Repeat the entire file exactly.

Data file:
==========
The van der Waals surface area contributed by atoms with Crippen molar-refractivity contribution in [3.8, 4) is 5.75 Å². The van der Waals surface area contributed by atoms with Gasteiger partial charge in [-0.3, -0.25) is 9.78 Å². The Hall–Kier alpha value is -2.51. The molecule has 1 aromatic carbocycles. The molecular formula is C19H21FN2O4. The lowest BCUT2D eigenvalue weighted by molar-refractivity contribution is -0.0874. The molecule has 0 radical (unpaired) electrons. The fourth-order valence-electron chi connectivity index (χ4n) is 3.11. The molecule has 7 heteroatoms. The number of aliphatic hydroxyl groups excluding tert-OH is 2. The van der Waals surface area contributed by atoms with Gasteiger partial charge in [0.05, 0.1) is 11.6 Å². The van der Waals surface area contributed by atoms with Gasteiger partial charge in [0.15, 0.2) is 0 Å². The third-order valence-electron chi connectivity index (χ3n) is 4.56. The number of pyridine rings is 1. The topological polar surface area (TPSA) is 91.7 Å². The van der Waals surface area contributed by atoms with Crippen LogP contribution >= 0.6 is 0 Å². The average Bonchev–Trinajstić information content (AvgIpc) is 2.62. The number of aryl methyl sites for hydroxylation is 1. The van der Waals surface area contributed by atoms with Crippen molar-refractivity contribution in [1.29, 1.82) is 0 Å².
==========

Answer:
The van der Waals surface area contributed by atoms with Crippen molar-refractivity contribution in [3.8, 4) is 5.75 Å². The van der Waals surface area contributed by atoms with Gasteiger partial charge in [-0.3, -0.25) is 9.78 Å². The Hall–Kier alpha value is -2.51. The molecule has 1 aromatic carbocycles. The molecular formula is C19H21FN2O4. The lowest BCUT2D eigenvalue weighted by molar-refractivity contribution is -0.0874. The molecule has 0 radical (unpaired) electrons. The fourth-order valence-electron chi connectivity index (χ4n) is 3.11. The molecule has 7 heteroatoms. The number of aliphatic hydroxyl groups excluding tert-OH is 2. The van der Waals surface area contributed by atoms with Gasteiger partial charge in [0.05, 0.1) is 11.6 Å². The van der Waals surface area contributed by atoms with Gasteiger partial charge in [0.15, 0.2) is 0 Å². The third-order valence-electron chi connectivity index (χ3n) is 4.56. The number of pyridine rings is 1. The topological polar surface area (TPSA) is 91.7 Å². The van der Waals surface area contributed by atoms with Crippen LogP contribution >= 0.6 is 0 Å². The average Bonchev–Trinajstić information content (AvgIpc) is 2.62. The number of aryl methyl sites for hydroxylation is 1. The van der Waals surface area contributed by atoms with Crippen molar-refractivity contribution in [1.29, 1.82) is 0 Å².